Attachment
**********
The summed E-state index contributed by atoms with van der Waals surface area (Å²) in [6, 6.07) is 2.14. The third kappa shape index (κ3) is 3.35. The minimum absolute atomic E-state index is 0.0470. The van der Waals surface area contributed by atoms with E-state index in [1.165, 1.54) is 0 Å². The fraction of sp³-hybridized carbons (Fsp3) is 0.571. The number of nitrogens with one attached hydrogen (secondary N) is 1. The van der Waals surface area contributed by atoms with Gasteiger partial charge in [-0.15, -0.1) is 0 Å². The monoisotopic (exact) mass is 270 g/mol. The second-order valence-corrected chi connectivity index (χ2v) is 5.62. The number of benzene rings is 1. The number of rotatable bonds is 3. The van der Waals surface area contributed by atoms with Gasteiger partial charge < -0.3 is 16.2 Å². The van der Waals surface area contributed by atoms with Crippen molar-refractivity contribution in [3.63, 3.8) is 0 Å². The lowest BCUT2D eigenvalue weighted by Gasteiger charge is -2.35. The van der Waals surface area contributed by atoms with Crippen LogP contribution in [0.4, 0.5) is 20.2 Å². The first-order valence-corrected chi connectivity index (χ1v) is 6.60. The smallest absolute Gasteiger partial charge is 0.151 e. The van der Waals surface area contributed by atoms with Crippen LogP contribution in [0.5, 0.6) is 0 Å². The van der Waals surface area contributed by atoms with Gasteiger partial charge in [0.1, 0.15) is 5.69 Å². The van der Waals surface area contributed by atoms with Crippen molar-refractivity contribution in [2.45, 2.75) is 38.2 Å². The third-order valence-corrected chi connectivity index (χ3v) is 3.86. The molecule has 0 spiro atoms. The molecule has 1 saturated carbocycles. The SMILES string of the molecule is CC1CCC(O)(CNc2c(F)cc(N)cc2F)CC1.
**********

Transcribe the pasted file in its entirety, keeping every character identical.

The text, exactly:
The summed E-state index contributed by atoms with van der Waals surface area (Å²) in [6, 6.07) is 2.14. The third kappa shape index (κ3) is 3.35. The minimum absolute atomic E-state index is 0.0470. The van der Waals surface area contributed by atoms with E-state index in [1.165, 1.54) is 0 Å². The fraction of sp³-hybridized carbons (Fsp3) is 0.571. The number of nitrogens with one attached hydrogen (secondary N) is 1. The van der Waals surface area contributed by atoms with Gasteiger partial charge in [-0.15, -0.1) is 0 Å². The monoisotopic (exact) mass is 270 g/mol. The second-order valence-corrected chi connectivity index (χ2v) is 5.62. The number of benzene rings is 1. The number of rotatable bonds is 3. The van der Waals surface area contributed by atoms with Gasteiger partial charge < -0.3 is 16.2 Å². The van der Waals surface area contributed by atoms with Crippen molar-refractivity contribution in [3.63, 3.8) is 0 Å². The lowest BCUT2D eigenvalue weighted by Gasteiger charge is -2.35. The van der Waals surface area contributed by atoms with Crippen LogP contribution in [0.4, 0.5) is 20.2 Å². The first-order valence-corrected chi connectivity index (χ1v) is 6.60. The smallest absolute Gasteiger partial charge is 0.151 e. The van der Waals surface area contributed by atoms with Crippen LogP contribution in [0.5, 0.6) is 0 Å². The van der Waals surface area contributed by atoms with Gasteiger partial charge in [0.1, 0.15) is 5.69 Å². The van der Waals surface area contributed by atoms with Crippen molar-refractivity contribution in [2.45, 2.75) is 38.2 Å². The third-order valence-corrected chi connectivity index (χ3v) is 3.86. The molecule has 0 spiro atoms. The molecule has 1 saturated carbocycles. The SMILES string of the molecule is CC1CCC(O)(CNc2c(F)cc(N)cc2F)CC1.